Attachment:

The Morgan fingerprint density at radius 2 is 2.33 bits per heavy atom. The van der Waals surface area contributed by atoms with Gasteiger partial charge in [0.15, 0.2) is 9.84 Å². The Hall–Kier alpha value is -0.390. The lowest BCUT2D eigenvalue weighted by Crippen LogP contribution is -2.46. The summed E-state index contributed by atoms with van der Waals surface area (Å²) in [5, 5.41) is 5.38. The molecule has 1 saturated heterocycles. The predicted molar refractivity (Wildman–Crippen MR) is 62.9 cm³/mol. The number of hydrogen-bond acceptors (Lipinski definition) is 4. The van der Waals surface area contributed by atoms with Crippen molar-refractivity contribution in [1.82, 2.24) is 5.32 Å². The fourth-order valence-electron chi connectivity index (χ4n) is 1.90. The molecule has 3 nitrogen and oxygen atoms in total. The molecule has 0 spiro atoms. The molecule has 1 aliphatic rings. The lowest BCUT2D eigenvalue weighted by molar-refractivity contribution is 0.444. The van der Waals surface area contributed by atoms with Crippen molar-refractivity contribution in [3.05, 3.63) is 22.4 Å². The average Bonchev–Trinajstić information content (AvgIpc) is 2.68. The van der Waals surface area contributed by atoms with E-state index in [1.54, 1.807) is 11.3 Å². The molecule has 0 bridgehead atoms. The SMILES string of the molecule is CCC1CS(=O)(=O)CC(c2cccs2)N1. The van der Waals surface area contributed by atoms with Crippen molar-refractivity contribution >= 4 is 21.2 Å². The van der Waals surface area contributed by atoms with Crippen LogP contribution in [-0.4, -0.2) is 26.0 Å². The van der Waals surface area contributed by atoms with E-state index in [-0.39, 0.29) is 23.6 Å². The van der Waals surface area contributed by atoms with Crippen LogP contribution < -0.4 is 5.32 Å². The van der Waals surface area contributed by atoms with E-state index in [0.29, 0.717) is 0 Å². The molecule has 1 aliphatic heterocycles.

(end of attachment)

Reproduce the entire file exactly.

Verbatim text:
The Morgan fingerprint density at radius 2 is 2.33 bits per heavy atom. The van der Waals surface area contributed by atoms with Gasteiger partial charge in [0.15, 0.2) is 9.84 Å². The Hall–Kier alpha value is -0.390. The lowest BCUT2D eigenvalue weighted by Crippen LogP contribution is -2.46. The summed E-state index contributed by atoms with van der Waals surface area (Å²) in [5, 5.41) is 5.38. The molecule has 1 saturated heterocycles. The predicted molar refractivity (Wildman–Crippen MR) is 62.9 cm³/mol. The number of hydrogen-bond acceptors (Lipinski definition) is 4. The van der Waals surface area contributed by atoms with Crippen molar-refractivity contribution in [1.82, 2.24) is 5.32 Å². The fourth-order valence-electron chi connectivity index (χ4n) is 1.90. The molecule has 3 nitrogen and oxygen atoms in total. The molecule has 0 spiro atoms. The molecule has 1 aliphatic rings. The lowest BCUT2D eigenvalue weighted by molar-refractivity contribution is 0.444. The van der Waals surface area contributed by atoms with Crippen molar-refractivity contribution in [3.05, 3.63) is 22.4 Å². The average Bonchev–Trinajstić information content (AvgIpc) is 2.68. The van der Waals surface area contributed by atoms with E-state index in [1.54, 1.807) is 11.3 Å². The molecule has 0 bridgehead atoms. The SMILES string of the molecule is CCC1CS(=O)(=O)CC(c2cccs2)N1. The van der Waals surface area contributed by atoms with Crippen molar-refractivity contribution >= 4 is 21.2 Å². The van der Waals surface area contributed by atoms with Crippen LogP contribution in [-0.4, -0.2) is 26.0 Å². The van der Waals surface area contributed by atoms with E-state index in [-0.39, 0.29) is 23.6 Å². The van der Waals surface area contributed by atoms with Crippen LogP contribution < -0.4 is 5.32 Å². The van der Waals surface area contributed by atoms with E-state index in [0.29, 0.717) is 0 Å². The molecule has 1 aliphatic heterocycles.